In human and animal collectives, perceptions and evaluations of physical strength are often used to resolve conflicts before actually engaging in combat. Picture the gorilla furiously pounding his chest, a wild goose spreading and beating its vast wings, or two humans “squaring up” and bumping chests. Often these displays serve to avoid actual physical contest, which is riskier for both parties.
Social psychologists have hypothesized that humans, and specifically male humans, may make similar evaluations even when strength is not a relevant factor to the conflict. This is largely based on the fact that humans are quite adept at judging upper-body strength; that children use size and strength cues to predict conflict outcomes; and that physical strength correlates with self-reported measures of conflict success.
To test whether humans use strength cues to regulate their behavior in conflicts unrelated to physical strength, researchers from Aarhus University in Denmark pitted participants against each other in a war-of-attrition game with or without visual cues of their opponent’s strength (an anonymous silhouette of their body shape).
In the war-of-attrition game, each of the 375 male participants started with 225 units of game currency. With each second of gametime, a unit of currency was lost. The longer a participant stays, the more they lose. However, the participant to last the longest without withdrawing received a prize of 100 units. Participants only learn whether they’ve won or lost after withdrawing.
For example, if Player A withdraws after 60 seconds and Player B after 70 seconds, Player A will leave with (225 – 60) 165 units, while Player B leaves with (225 -70 + 100) 225 units.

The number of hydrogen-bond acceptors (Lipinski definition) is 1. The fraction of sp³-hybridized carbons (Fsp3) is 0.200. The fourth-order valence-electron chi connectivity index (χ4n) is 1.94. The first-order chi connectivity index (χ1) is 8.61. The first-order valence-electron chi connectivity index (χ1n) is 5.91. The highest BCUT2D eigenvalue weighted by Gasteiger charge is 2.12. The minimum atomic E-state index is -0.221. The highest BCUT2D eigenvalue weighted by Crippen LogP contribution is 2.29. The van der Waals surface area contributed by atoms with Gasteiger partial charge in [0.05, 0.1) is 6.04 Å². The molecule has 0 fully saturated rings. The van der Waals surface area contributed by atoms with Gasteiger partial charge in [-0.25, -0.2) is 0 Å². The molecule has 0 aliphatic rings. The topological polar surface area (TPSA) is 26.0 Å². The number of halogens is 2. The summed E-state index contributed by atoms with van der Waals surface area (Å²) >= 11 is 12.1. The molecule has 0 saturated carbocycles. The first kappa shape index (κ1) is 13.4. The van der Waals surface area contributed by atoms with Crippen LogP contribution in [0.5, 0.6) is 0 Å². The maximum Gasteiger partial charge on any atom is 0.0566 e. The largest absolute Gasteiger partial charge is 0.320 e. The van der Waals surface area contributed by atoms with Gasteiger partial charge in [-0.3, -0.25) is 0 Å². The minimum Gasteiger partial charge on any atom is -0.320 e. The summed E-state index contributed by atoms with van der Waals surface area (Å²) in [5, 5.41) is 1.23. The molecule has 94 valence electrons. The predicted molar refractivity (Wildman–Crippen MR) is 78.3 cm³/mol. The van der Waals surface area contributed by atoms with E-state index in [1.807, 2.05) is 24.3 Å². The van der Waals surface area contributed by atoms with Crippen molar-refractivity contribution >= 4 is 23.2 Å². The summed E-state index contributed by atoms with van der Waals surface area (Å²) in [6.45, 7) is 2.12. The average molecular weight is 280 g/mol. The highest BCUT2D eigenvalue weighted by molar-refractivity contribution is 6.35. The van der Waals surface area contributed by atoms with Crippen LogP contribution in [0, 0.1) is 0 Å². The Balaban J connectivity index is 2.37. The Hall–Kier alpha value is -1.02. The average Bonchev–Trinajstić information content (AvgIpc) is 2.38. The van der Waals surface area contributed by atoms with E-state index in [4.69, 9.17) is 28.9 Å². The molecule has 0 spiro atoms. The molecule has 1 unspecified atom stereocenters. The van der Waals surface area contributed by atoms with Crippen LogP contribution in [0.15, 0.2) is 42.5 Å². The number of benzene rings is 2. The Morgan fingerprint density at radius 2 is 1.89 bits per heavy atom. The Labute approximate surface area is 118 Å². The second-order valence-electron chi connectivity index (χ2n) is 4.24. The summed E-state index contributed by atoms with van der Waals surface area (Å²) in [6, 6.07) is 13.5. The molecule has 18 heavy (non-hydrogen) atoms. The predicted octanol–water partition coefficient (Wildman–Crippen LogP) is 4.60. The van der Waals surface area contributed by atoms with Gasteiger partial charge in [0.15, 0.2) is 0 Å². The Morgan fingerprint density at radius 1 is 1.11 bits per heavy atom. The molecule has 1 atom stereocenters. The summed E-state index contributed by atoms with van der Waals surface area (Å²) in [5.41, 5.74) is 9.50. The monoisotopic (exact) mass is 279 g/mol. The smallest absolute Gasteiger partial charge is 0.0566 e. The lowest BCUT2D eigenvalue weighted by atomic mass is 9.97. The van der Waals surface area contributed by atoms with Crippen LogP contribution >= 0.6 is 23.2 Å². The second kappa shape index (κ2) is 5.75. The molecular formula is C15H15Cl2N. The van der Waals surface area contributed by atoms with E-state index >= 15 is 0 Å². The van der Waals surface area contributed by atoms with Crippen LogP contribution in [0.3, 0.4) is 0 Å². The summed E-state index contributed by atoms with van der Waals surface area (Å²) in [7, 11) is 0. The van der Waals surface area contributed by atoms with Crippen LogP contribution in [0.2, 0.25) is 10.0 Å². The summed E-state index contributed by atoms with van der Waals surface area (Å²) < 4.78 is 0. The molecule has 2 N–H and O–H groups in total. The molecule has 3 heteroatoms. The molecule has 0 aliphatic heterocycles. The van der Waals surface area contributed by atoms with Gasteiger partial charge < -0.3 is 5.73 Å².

While the results of the study showed a positive correlation between an opponent’s strength and their perceived disposition to aggression, no significant correlation was found between perceived formidability of one’s opponent and actual game behavior. The authors take this as evidence against the hypothesis that human males use strength cues to resolve conflict where strength is irrelevant to the outcome.
There are many caveats however, as noted by the authors, including the fact that real-world conflicts come in a variety of forms, while a number of social factors, like physical presence and cues of aggression like facial expression, likely also come into play.
Understanding how humans regulate their behavior in conflict settings has far-reaching implications, from the social to the political and financial. Stock markets, voting and political science, military behavior and other domains all encompass aspects of conflict and a wide variety of non-combat resolutions.
The study, “Do physically stronger males prevail in non-physical conflicts?” appeared in Evolution and Human Behavior in January, 2021.